So why do some people betray and others seem destined to be taken advantage of? A few years ago, I read the ultra-famous book by Byron Katie. What I remember of her premise (other than that I DETESTED her book) is that everything that happens to you is really your fault and to your benefit. Really she is not that cold about it, and she tries to be very loving about everything she says, but- and again I am saying what I remember through the filter of me really not liking her book, so I may be somewhat off here- is that whenever you are having a thought that, “So-and-so did X”, you should turn that around and say instead, “I did X”. So, for example, instead of holding the idea that, “John hurt my feelings.” You should try out, “I hurt my feelings,” and see where that takes you. Perhaps you did things that contributed to your own hurt. Perhaps you drew a toxic person into your life or stayed in a bad relationship or didn’t speak up for yourself when you should have. What I can get on board with is the idea that in some cases you have some responsibility for parts of your own situation. What I couldn’t get to, though, was her insistence that you are always completely responsible for what happens to you and it seemed to me that it let everyone else off the hook for their bad behavior. Truthfully sometimes people mess you over. And it is bad. It is really bad.

Betrayal seems to me unique in the world of travesties in the way it strips its victims of their dignity. It is the one component of any crime that grinds its victims into the dust and doesn’t let them stand back up. People can be hit or stolen from or cursed into oblivion, but once betrayal enters the picture everything changes. Once a person feels they have been betrayed they become attached to such a sense of shame; they become their victimhood in a searing flash of pain. The filth of betrayal is the stain that is the most difficult to soak off. It is the stink that stings your eyes and taints every other thing you try to smell, no matter how pleasant it should be. It ruins perfectly good interactions and steals happiness from endless futures. Betrayal burns like no other acid.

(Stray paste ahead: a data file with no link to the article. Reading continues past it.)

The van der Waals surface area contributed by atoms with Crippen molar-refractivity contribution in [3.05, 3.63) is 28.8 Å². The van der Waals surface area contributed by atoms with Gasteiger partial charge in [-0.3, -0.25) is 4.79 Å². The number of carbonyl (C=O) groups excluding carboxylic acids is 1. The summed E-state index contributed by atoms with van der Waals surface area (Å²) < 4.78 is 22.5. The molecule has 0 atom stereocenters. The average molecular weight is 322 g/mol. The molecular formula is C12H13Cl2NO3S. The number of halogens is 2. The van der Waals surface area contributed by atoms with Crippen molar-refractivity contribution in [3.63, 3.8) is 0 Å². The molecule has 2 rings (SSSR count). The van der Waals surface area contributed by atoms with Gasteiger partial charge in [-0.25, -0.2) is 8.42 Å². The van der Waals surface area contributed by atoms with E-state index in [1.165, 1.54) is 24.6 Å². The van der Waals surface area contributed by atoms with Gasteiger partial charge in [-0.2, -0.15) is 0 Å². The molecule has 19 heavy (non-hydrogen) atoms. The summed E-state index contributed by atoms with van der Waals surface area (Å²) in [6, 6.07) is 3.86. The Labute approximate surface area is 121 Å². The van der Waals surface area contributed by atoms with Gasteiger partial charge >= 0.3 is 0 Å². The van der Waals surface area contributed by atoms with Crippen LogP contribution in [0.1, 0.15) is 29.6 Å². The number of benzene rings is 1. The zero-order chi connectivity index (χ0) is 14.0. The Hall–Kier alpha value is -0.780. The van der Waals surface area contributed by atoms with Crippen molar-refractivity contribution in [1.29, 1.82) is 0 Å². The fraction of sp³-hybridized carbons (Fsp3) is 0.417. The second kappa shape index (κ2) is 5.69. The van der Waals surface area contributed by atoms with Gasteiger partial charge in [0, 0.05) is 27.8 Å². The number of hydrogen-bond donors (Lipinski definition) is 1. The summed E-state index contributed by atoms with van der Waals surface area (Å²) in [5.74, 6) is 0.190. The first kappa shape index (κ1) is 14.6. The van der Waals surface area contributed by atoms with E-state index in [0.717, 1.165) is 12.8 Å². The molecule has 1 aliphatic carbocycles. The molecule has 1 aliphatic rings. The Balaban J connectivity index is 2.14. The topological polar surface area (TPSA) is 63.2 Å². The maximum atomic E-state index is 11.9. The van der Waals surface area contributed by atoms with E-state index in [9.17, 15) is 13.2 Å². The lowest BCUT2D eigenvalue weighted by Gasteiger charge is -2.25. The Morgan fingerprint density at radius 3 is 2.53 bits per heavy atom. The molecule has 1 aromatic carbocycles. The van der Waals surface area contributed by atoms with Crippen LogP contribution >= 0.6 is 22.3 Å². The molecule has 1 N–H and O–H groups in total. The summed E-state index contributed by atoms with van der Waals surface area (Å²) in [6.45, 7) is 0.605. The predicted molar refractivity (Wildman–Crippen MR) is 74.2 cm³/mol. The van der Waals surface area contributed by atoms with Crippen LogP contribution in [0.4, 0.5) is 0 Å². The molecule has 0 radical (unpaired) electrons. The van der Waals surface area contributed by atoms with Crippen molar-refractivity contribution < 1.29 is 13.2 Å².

So what is the antidote to betrayal? There isn’t one.

Isn’t that cheery? Time blunts the sharpness of betrayal, and distance helps. As with most things, truth is a great healer, and the more truth heaped on the head of a betrayal, the better and easier it will be to keep it buried. Perspective is always good, and anything you can learn from the experience will be of benefit to you, however hard won the knowledge. I think the best thing to do will be to leave you with a song. It’s an oldie but a goodie. Enjoy:

Score One For Homeschoolers


One of my daughters has just completed a year abroad program post high school. When she first applied to this school, they had never had a homeschooled student apply before, and they were quite hesitant to accept her. They were somewhat cagey with us at first about what their objections might be to accepting her into the program, but after much persistence on our part, we finally got them to be open with us about their concerns. Not surprisingly, they had many of the same stereotypes as other people do regarding homeschooled kids, ranging from poor socialization to inability to integrate into a traditional academic setting, to not knowing how to “fit in” with more mainstream kids. We were able to get lots of personal references who spoke very highly of our daughter, and who assured them that in each of the areas of concern that our daughter was certainly able to function well, and that they would be making a big mistake not to accept her. In the end, they agreed to accept her conditionally, and off she went.

A few days ago was the end-of-the-year banquet at the school, and each of the administrators spoke about one of the students. The head of the school chose to speak about our daughter, and he started out by saying, “If I could be sure that every homeschooled student would turn out like _____________ Bass, then I would pull all of my kids out of school tomorrow!” Then he went on to enumerate her many great qualities and her long list of accomplishments over this past year. Obviously we are thrilled that she has done so well (truthfully, we knew she would!), and we have a tremendous amount of pride as parents that the people in charge of this program were able to see her for the fine person she is, rather than the image of who they assumed she might be.